This Summer, visit Neil Libbert‘s first major solo exhibition at the Michel Hoppen Gallery. Here, we take a look at the photographer’s life and work.
Libbert’s work as a photojournalist and freelance photographer looks back in time, presenting life for ordinary people and celebrities in a personal and intimate way, with his work mainly focused in the 1950’s, 60’s and 70’s.
Neil Libbert was born in Salford, Manchester in 1938, and studied at Regional College of Art, Manchester. In 1957, he opened his own studio and began working as a photojournalist for the Manchester Guardian, capturing images to be used in their newspaper. Having moved their offices to London in 1961, he eventually left the company in 1965, working by contract for The Sunday Times, the New York Times, Granada TV and The Illustrated London News. In 1968, Libbert, moved to freelance photography once again, his subject matter being diverse in subject, with him regularly covering Performance Art for the Observer.
Libbert has gained his reputation through his work as a street photographer, often choosing to take photo’s of ordinary, working class members of society, going about their everyday life. Libbert’s ability to get close to his subject, yet catch them in the moment, creates an extremely private mood to his work, with the observer feeling almost as if they are another part of the scene themselves.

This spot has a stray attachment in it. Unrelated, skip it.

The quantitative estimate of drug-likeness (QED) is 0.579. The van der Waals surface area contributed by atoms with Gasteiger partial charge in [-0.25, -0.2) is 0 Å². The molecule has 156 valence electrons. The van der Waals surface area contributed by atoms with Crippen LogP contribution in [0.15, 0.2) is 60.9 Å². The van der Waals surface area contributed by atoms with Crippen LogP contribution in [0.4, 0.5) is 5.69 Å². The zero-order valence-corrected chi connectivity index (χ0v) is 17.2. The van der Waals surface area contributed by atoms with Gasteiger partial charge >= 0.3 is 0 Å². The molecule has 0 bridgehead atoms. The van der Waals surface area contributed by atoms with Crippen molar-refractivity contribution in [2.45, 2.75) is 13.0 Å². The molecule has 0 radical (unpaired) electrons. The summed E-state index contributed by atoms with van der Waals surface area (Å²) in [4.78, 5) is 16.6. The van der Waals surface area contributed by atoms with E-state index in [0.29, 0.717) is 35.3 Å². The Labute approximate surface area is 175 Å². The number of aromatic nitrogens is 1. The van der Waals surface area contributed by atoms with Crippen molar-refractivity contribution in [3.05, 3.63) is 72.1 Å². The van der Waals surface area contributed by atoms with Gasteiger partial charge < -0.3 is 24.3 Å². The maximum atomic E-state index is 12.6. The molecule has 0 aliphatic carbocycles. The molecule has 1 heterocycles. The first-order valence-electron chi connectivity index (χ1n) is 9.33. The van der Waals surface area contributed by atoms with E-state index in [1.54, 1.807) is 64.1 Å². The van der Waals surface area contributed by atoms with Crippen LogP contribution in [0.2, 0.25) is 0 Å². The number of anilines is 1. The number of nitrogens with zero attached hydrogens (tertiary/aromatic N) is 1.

His work is often highly intimate, capturing people who are vulnerable or highly emotional, this can be see through his photography that covered the Brixton Riots (1981), and work earning awards for his compassionate photography of the homeless.
Neil Libbert’s work is being shown at it’s first major solo exhibition at the Micheal Hoppen Gallery until the 21st July. The exhibition includes work from Libbert’s 60 years of photography, most depicting everyday life in cities across the world, from Salford, Lancashire, to Paris and Harlem. Don’t miss out on seeing sever never-before-seen prints, including Outside the Black-E Arts Centre, Liverpool, 1973 and West Indian Arrivals, Waterloo Station, London, 1961, with most images in the exhibition being Libbert’s own vintage prints.